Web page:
Dromyn Church & Burial Grounds

KillummodRoscommon

THE CHURCH OF DROMYN aka KILLAPPOGE CHURCH & BURIAL GROUND   [SMR No.   RO010-062003-]

Cill Lapóg > Killappoge > 'St. Lappog's church' was identified by John O'Donovan in the 1830s with a Saint Lappog (of whom nothing was known).  Lapóg or Lapán is a familiar form of Labhraidh – he who speaks – and four instances are known in Ireland but there is no saint of the name (Ó Riain 2011, 391). 

According to D'Alton (1845) it was the parochial church and cemetery of Killummod; more anciently known as the Church of DromynEarly 19th century RC Burial records for this parish also refer to it as Dromyn Church Cemetery (in Latin). It had long been in ruins but the graveyard was still extant.

The church site is situated on top of a knoll; An Dromainn / Drummin is a topographical placename for 'a ridge or long hill'.  

NOTE: The townland of Bunreagh (adjascent to Killappoge) was also known as Dromyn "Dromone alias Binreagh". Next-door, the townland of Derrylow, had sub-denomination known as Drummin [TA 1835].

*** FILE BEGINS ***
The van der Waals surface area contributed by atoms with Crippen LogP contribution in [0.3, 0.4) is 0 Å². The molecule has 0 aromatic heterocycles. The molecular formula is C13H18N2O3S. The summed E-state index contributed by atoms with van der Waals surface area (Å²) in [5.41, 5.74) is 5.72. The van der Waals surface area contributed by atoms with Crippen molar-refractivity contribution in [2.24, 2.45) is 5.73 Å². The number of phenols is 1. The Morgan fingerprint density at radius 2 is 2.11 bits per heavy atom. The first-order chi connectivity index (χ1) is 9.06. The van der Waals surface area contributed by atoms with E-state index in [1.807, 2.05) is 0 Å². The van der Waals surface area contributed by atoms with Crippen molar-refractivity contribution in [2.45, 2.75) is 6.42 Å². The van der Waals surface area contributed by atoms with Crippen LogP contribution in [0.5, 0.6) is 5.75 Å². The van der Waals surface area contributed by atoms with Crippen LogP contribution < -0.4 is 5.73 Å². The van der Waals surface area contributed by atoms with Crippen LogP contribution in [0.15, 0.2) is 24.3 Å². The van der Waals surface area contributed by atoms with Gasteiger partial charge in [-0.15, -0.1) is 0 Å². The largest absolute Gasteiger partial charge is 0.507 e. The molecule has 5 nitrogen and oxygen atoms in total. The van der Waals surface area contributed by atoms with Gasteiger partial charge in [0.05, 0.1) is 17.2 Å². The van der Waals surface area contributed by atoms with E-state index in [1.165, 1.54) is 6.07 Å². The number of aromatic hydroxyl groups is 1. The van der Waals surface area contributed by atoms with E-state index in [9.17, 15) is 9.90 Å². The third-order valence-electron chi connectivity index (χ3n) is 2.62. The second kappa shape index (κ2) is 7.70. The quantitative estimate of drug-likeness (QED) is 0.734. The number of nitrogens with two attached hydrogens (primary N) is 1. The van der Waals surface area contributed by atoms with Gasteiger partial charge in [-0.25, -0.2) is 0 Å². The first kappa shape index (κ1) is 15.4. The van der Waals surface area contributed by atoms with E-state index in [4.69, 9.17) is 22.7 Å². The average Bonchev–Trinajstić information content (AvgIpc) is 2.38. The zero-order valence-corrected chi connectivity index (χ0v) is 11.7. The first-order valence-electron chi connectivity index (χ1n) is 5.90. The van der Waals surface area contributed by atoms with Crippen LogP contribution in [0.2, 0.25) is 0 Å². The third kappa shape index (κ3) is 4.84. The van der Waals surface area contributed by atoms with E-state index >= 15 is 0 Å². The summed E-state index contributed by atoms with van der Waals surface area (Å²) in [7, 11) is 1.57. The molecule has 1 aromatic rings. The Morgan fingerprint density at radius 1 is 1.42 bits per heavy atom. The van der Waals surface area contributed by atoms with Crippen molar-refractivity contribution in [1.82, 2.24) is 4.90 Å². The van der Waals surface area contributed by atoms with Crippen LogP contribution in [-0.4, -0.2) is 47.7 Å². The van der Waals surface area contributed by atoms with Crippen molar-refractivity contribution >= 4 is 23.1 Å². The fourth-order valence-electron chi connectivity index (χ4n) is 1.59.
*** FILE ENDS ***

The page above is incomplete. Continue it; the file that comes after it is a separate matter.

Its proximity to Holy Trinity Church also indicates it was a medieval parish church taken over by the Established Church (c.f. Cill Lomad).

In 1778, it was mapped as a 'Church in Ruins' by Taylor & Skinner (see Antique Ireland Road Map 71/72 Elphin, Boyle).

In 1837, a rectangular graveyard (approx 30m x 30m) was marked on the  the OS 6-inch map (see photo watermark above). Dromyn Church cemetery, was still in use as a burial ground in the 1810s.

Circa 1860, human bones and copper ornaments were found there (OS Name Book).

Today, nothing of this church or burial ground is visible, save for an ecclesiastical enclosure - visible as a D-shaped grass-covered area (defined by an earthen bank SE-SW, and a 1.5m high scarp elsewhere).  This site can be found north of Killappoge Old Cemetery,  just left off the road to Croghan.

It was also known as Dromyn* (D'Alton 1845, 89) and some early 19th century RC Burial records refer to it as such. Drummin is an topographical placename that refers to 'a ridge or long hill'; Dromyn Church is situated on top of a knoll. This suggests the ancient name for this site was An Dromainn.

Bunreagh (Bun Riabhach 'grey bottom') aka Dromyn (Dromone alias Binreagh)

*Not to be confused with Drummin, a sub-denomination of the nearby townland of Derrylow.

Communities Associated with this Building